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Make finance less opaque to your business

A lack of transparency continues to hamper efforts to align non financial impacts to business strategy

WHAT HAPPENS when stakeholders have a vastly different view to a company about an issue such as pay conditions in the supply chain, or executive remuneration? Whose view counts? More importantly, is the issue actually material to the business? And, if it is, how does the company know, and what is it doing about it?

Materiality is a core challenge facing companies that are seeking to join sustainability (or non-financial impacts) to business strategy. The processes by which they determine what issues are material to them, though well established in the realms of financial reporting, are still immature in many companies when it comes to sustainability issues, if they have emerged at all.

Materiality Futures is a comprehensive new report on the subject, authored by Chris Tuppen, a partner of Fronesys and a leading specialist in sustainability matters. The study examines 31 global companies that actually report on the results of their materiality determination processes. These companies report around 150 different sustainability issues between them, from which Fronesys has examined the fifty most commonly recurring themes.

So what are the findings and the lessons? Here are five issues that every company reporter needs to pay attention to.

First of all, Materiality Futures shows that even among the companies that are most transparent in reporting their sustainability impacts, there is a real lack of transparency regarding how the materiality determination process actually works. In many ways, the detail of the process is like a black box, with very little published detail on quantification algorithms and applied weightings. Interestingly, the extent of disclosures regarding both the outcomes and process generally bears little relationship to declared GRI levels.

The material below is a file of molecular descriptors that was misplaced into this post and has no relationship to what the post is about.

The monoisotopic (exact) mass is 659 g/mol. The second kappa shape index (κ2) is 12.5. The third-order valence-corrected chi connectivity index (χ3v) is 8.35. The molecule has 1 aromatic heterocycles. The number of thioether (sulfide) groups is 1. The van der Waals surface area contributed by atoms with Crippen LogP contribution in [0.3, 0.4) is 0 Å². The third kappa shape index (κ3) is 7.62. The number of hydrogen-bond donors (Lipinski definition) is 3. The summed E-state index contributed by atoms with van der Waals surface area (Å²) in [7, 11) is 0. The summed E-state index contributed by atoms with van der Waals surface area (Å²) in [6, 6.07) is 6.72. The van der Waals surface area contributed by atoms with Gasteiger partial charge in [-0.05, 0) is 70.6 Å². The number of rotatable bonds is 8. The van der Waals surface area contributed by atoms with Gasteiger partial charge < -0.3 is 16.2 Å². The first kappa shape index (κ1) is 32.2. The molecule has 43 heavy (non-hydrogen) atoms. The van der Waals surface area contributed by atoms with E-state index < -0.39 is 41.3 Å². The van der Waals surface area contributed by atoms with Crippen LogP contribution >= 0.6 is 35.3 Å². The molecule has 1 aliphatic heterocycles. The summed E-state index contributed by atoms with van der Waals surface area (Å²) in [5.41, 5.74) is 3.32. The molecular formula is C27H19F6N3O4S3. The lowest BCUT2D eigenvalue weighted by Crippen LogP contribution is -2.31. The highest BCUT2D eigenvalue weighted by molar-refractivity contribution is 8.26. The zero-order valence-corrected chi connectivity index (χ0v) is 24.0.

Secondly, for any given issue, there is often a large scatter in reported materiality levels, even when companies are in the same sector. To help quantify the spread of views, Fronesys has developed a concept called Issue Coherence Level (ICL) which indicates the degree of materiality coherence between companies, and is lower the stronger the coherence. Biodiversity is an example of an issue with a high ICL rating, pointing to a wide divergence of views: Volkswagen and its stakeholders rate biodiversity an important issue, but then BMW and its stakeholders rate nature conservation very low.

Thirdly, we need better metrics to understand the processes of materiality determination – this would help inside the company as well as those stakeholders who are seeking to evaluate whether companies are taking on the issues that are important to them. In this regard, in the report Fronesys proposes Materiality Convergence as a statistical measure that shows how closely a company agrees with its stakeholders across a full range of issues, with a low score indicating a great degree of convergence between views.